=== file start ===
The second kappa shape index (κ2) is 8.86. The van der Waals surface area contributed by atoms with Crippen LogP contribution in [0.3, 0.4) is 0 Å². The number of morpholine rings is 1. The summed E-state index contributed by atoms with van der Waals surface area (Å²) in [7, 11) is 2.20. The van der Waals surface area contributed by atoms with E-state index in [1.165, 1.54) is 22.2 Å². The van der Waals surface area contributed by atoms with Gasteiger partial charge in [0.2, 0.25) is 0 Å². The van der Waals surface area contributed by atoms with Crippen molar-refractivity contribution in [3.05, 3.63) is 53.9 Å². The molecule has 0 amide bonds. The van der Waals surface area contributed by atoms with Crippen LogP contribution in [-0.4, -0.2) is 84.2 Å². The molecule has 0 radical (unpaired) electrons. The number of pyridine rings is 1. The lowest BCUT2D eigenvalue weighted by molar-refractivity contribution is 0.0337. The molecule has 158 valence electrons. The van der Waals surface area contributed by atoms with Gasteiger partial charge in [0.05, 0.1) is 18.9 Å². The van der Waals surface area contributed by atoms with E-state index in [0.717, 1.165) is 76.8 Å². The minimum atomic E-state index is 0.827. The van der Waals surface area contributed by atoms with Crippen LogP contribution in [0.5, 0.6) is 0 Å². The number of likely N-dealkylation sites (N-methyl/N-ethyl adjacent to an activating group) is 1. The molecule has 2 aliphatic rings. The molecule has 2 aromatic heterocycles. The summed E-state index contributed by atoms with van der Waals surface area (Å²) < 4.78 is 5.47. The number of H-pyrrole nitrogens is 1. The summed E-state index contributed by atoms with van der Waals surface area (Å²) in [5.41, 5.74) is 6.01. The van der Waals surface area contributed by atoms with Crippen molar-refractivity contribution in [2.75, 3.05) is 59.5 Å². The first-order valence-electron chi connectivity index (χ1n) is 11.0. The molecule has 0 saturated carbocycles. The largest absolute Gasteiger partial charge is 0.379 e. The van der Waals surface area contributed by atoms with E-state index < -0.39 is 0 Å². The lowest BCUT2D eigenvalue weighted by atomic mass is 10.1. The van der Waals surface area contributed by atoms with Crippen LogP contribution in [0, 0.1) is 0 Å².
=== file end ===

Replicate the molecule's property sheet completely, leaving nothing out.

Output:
The second kappa shape index (κ2) is 8.86. The van der Waals surface area contributed by atoms with Crippen LogP contribution in [0.3, 0.4) is 0 Å². The number of morpholine rings is 1. The summed E-state index contributed by atoms with van der Waals surface area (Å²) in [7, 11) is 2.20. The van der Waals surface area contributed by atoms with E-state index in [1.165, 1.54) is 22.2 Å². The van der Waals surface area contributed by atoms with Gasteiger partial charge in [0.2, 0.25) is 0 Å². The van der Waals surface area contributed by atoms with Crippen molar-refractivity contribution in [3.05, 3.63) is 53.9 Å². The molecule has 0 amide bonds. The van der Waals surface area contributed by atoms with Crippen LogP contribution in [-0.4, -0.2) is 84.2 Å². The molecule has 0 radical (unpaired) electrons. The number of pyridine rings is 1. The lowest BCUT2D eigenvalue weighted by molar-refractivity contribution is 0.0337. The molecule has 158 valence electrons. The van der Waals surface area contributed by atoms with Gasteiger partial charge in [0.05, 0.1) is 18.9 Å². The van der Waals surface area contributed by atoms with E-state index in [0.717, 1.165) is 76.8 Å². The minimum atomic E-state index is 0.827. The van der Waals surface area contributed by atoms with Crippen LogP contribution in [0.5, 0.6) is 0 Å². The number of likely N-dealkylation sites (N-methyl/N-ethyl adjacent to an activating group) is 1. The molecule has 2 aliphatic rings. The molecule has 2 aromatic heterocycles. The summed E-state index contributed by atoms with van der Waals surface area (Å²) < 4.78 is 5.47. The number of H-pyrrole nitrogens is 1. The summed E-state index contributed by atoms with van der Waals surface area (Å²) in [5.41, 5.74) is 6.01. The van der Waals surface area contributed by atoms with Crippen molar-refractivity contribution in [2.75, 3.05) is 59.5 Å². The first-order valence-electron chi connectivity index (χ1n) is 11.0. The molecule has 0 saturated carbocycles. The largest absolute Gasteiger partial charge is 0.379 e. The van der Waals surface area contributed by atoms with E-state index < -0.39 is 0 Å². The lowest BCUT2D eigenvalue weighted by atomic mass is 10.1. The van der Waals surface area contributed by atoms with Crippen LogP contribution in [0, 0.1) is 0 Å².